For the past several weeks, “Paris Hilton” related inbound links keep popping up. When I look back at the sites listed, they don’t refer to my blog at all. So someone (or group of people) have figured out this “inbound link” tracking thing and are creating spurious inbound links—”spam referers,” so to speak. By appearing in the right column on my weblog, these spammers boost their visibility, particularly to search engines like google·, which determine the relevance of a site by how many other sites link to it.

So my piecemeal solution now is to ban any referer that has anything to do with Paris Hilton. If folks have other suggestions, please let me know.

(And, if you’ve been living in a cave for the past month or so: Paris Hilton is a socialite and heiress to Hilton Hotel fortune. An illicit homemade “sex tape” of Paris and her then-boyfriend· has achieved wide distribution over the Net and is apparently in high demand.)

Gonzalez Lost

So, our guy· lost the election. Evil triumphed and good lost.

There are all sorts of possible ways to put a positive spin on the results, including:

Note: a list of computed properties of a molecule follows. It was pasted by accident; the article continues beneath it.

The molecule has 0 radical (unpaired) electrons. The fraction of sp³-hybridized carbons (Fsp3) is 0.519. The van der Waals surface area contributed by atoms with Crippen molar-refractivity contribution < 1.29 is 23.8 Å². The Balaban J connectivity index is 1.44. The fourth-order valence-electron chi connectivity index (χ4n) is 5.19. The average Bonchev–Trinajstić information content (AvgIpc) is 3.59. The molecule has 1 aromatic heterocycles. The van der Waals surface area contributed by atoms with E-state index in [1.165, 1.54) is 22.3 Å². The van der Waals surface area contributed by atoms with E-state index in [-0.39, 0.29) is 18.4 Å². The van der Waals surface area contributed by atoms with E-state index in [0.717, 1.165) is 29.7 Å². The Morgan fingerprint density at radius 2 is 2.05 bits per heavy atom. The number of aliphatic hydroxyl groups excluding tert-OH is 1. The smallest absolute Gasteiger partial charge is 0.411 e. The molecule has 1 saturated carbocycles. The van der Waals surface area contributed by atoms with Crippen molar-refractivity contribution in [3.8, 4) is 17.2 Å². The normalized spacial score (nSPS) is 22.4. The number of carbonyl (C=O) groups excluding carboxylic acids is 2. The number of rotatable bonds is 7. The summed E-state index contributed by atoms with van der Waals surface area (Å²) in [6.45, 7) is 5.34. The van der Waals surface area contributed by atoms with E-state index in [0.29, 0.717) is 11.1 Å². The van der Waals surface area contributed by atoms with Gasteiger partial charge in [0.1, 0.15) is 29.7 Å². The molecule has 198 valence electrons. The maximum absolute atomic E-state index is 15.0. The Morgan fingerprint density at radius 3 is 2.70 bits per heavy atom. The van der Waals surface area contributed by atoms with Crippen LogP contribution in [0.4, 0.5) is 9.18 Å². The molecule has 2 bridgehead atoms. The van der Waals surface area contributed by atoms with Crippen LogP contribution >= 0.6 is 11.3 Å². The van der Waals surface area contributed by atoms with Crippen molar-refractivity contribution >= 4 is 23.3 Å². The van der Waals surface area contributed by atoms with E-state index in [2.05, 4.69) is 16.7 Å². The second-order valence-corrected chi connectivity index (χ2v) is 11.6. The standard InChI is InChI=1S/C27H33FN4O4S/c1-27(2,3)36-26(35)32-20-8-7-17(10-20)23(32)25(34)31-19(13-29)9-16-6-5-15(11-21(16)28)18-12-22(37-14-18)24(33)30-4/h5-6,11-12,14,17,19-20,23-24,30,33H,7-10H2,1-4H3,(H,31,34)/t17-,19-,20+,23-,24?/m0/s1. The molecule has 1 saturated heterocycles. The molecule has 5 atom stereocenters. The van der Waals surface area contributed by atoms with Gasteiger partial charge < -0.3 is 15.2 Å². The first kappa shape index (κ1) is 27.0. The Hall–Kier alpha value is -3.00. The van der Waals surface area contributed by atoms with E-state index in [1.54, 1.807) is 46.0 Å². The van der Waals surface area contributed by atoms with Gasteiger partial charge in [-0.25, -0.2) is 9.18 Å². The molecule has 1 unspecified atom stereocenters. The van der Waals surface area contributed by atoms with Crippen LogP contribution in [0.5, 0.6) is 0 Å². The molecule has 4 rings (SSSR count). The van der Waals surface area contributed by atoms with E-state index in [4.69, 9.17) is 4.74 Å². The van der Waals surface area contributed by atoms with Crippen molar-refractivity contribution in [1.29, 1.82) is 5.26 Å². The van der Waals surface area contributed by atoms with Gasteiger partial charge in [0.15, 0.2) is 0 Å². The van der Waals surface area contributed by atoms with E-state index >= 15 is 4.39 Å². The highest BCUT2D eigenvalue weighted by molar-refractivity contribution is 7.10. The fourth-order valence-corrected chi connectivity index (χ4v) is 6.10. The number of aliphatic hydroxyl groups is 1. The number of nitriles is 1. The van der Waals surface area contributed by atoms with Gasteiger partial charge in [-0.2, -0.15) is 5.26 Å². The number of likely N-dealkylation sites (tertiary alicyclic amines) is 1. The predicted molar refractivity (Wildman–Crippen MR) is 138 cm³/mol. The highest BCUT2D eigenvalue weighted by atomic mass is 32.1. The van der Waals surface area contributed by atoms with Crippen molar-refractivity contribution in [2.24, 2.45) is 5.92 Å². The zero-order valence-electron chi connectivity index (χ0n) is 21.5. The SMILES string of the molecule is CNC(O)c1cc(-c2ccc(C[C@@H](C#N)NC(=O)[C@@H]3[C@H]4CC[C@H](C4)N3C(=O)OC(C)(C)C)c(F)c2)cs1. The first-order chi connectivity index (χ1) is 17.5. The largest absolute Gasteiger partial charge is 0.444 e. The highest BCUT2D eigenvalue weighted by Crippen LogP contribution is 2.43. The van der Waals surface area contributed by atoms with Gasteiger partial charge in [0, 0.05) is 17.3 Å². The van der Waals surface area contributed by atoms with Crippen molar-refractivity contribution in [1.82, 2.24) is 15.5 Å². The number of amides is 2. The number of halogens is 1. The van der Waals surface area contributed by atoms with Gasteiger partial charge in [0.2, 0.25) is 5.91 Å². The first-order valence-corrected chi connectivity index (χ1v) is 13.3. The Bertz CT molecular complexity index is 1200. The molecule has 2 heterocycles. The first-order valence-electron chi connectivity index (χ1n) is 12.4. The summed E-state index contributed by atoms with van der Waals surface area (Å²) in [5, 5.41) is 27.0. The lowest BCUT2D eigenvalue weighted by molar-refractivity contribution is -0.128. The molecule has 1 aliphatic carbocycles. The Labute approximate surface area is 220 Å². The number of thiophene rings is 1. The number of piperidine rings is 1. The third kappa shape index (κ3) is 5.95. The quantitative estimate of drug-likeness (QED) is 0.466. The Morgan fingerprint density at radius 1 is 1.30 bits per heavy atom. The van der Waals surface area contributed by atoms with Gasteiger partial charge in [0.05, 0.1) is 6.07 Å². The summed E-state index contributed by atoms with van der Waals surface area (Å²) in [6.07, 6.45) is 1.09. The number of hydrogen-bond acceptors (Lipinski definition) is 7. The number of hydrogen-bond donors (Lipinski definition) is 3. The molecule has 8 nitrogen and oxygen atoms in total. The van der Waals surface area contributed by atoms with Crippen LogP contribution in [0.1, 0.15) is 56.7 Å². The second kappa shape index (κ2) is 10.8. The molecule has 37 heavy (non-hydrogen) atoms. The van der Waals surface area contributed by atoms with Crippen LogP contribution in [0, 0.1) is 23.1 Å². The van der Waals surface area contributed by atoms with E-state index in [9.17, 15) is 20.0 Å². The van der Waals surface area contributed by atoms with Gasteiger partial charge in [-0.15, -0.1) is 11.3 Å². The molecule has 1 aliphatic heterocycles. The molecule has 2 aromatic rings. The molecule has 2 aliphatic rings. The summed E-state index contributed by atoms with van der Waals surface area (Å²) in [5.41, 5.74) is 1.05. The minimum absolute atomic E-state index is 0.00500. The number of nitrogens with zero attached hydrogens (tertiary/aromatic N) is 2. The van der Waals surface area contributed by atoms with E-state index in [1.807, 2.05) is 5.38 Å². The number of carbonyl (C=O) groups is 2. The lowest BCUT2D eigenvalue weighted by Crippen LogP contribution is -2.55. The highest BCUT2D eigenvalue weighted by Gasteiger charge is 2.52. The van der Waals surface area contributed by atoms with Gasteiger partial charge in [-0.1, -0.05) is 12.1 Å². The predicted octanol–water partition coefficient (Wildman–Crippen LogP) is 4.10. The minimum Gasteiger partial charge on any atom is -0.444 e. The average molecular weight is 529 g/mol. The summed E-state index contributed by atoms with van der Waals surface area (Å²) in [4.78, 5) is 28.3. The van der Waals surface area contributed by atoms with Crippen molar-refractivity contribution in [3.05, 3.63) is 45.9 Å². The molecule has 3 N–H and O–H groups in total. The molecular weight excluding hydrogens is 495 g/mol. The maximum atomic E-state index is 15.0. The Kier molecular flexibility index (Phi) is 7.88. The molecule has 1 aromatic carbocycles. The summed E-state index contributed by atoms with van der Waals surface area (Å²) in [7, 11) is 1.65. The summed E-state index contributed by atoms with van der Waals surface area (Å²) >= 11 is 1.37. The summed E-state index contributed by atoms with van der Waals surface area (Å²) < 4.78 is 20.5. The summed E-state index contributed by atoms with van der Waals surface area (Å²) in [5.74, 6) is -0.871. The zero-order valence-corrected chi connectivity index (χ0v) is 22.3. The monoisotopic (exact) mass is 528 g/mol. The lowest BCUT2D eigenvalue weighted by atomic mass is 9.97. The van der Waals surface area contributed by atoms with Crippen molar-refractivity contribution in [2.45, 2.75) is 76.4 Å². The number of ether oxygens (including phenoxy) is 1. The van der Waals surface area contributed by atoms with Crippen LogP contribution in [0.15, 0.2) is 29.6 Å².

• The election was so close (well within any possible statistical “margin of error” for the winner) that Newsom hardly has a mandate. With quite near half the voting electorate opposing Newsom, he’s got a fair amount of opposition out there that countervailing forces on the Board of Supervisors can draw from.
  • This is by the far the best a Green Party· candidate has done in a major election. The Democrats are feeling the heat—intensely. They had to call in the big guns here—Al Gore a week before the election·, and Bill Clinton himself on election eve·. The Democrats see the writing on the wall, and it’s not good.
  • Matt remains president of the Board of Supervisors—not an insignificant position, and clearly his clout should be boosted by the strong support he got in this election.

There’s lots of speculation as to what particular factors lead to Gonzalez’s loss. With such a small margin of defeat, it could really be anything. Certainly, the Democrats’ heavy-handed tactics at the 11th hour could have made a difference. The San Francisco Chronicle’s endorsement may have also influenced a handful of voters. (On the other hand, the fact that Howard Dean did not endorse Newsom· moderately increases my respect for Dean).